Stories about: hip dysplasia

Makayla’s story: Living with Leri-Weill Dyschondrosteosis

Makayla hip dysplasia lead image

Our daughter Makayla was born perfectly healthy on April 5th, 2014, passing all of the usual newborn screenings without issue. From day one, her personality shone through. She was strong-willed and had a smile that would light up her eyes before her mouth even showed a hint of joy. But over the next 3 months, Makayla wasn’t eating well and wasn’t gaining enough weight.  Our pediatrician referred us to Dr. Elizabeth Hait, a gastroenterologist at Boston Children’s Hospital. Dr. Hait would change Makayla’s formula multiple times and put her on medication for her acid reflux. Her pediatrician also tested her for a milk allergy, since her brother had one as an infant, but it was negative. It was recommended Makayla have an upper GI to make sure everything was anatomically correct.

The technician suggested everything looked good, so we left feeling that Makayla was perfectly normal. But a call from her doctor that afternoon turned our world upside down.

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Hip pain in young athletes: Q&A with a sports medicine specialist

hip pain thriving runner mininder kocher

When your child plays a sport, it’s often hard to tell where everyday aches and pains end and a potentially serious injury begins. Bumps and bruises are anything but rare in contact sports, and muscle soreness can be a common complaint for any young athlete — especially given the rigor of youth athletics these days. So how do you know when your child’s hip pain is due to an actual injury?

Dr. Mininder Kocher, orthopedic surgeon and Associate Director of the Sports Medicine Division at Boston Children’s Hospital, helps answer parents’ questions about hip pain in young athletes.

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Printing a plan to resolve an athlete’s pain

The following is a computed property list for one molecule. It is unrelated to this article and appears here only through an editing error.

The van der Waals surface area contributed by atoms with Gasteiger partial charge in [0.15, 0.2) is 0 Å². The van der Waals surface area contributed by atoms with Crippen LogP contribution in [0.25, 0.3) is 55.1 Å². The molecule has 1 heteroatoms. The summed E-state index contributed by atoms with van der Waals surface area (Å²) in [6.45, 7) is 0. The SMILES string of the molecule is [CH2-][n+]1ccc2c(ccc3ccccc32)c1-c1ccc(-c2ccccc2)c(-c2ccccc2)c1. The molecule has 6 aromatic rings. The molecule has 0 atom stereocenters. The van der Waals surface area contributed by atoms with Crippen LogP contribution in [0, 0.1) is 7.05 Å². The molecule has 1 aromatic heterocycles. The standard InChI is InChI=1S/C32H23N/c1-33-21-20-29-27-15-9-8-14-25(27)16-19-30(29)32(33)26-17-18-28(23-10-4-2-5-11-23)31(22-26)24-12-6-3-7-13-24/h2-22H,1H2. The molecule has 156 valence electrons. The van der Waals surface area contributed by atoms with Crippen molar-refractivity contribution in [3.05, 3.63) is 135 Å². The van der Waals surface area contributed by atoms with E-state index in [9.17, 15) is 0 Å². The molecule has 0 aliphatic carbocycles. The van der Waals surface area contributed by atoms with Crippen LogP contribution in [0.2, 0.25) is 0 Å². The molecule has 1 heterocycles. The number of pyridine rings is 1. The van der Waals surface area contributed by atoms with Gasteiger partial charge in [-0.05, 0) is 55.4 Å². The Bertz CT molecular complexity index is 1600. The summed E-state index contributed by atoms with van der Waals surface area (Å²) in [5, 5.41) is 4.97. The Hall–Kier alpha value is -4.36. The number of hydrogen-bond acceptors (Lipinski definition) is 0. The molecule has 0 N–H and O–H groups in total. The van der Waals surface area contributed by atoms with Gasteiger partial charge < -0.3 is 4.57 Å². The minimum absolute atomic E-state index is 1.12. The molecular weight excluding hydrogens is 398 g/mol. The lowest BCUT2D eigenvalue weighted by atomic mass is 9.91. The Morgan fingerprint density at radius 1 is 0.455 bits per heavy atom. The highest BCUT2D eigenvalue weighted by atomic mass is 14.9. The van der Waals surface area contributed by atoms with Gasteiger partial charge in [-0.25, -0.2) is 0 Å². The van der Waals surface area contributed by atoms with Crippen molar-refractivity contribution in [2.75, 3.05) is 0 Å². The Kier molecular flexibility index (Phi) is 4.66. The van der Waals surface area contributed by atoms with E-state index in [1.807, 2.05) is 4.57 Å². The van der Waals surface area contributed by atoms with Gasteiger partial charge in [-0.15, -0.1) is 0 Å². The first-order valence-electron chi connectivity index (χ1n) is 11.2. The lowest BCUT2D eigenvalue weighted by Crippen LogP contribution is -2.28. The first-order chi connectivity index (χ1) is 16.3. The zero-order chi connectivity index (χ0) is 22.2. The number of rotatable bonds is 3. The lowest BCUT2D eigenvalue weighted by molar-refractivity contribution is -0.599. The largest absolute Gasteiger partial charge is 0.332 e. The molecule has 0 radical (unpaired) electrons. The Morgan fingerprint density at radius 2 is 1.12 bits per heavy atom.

Louise before hip surgery
Photo credit: Risley Sports Photography LLC

Just days away from a complex hip surgery, Louise Atadja smiles and laughs. “I’m not really nervous at all. I feel like it’s the next thing on my to-do list, like we’re just checking off a box,” she says. “That’s the type of person I am — I make lists of what I have to do, so that’s how I’m thinking about it.”

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ABCs of DDH: What moms and dads need to know

Baby with developmental dysplasia of the hip (DDH) is seen at Boston Children's Hospital.A family’s journey with developmental dysplasia of the hip (DDH) typically starts when a baby’s pediatrician hears a click in her hips. The next steps often include an ultrasound and a follow-up with an orthopedic surgeon, perhaps a pediatric hip specialist.

College friends Tosha LoSurdo and Jessica Rohrick recently re-connected after their babies were both diagnosed with and treated for DDH at the Boston Children’s Hospital Child and Young Adult Hip Preservation Program.

Tosha’s daughter, Carmela, and Jessica’s daughter, Phallon, were treated with a Pavlik harness and are on a regular follow-up schedule with their pediatric orthopedic surgeons — Drs. Eduardo Novais and Travis Matheney.

The new parents offer advice for other parents whose babies are diagnosed with DDH.

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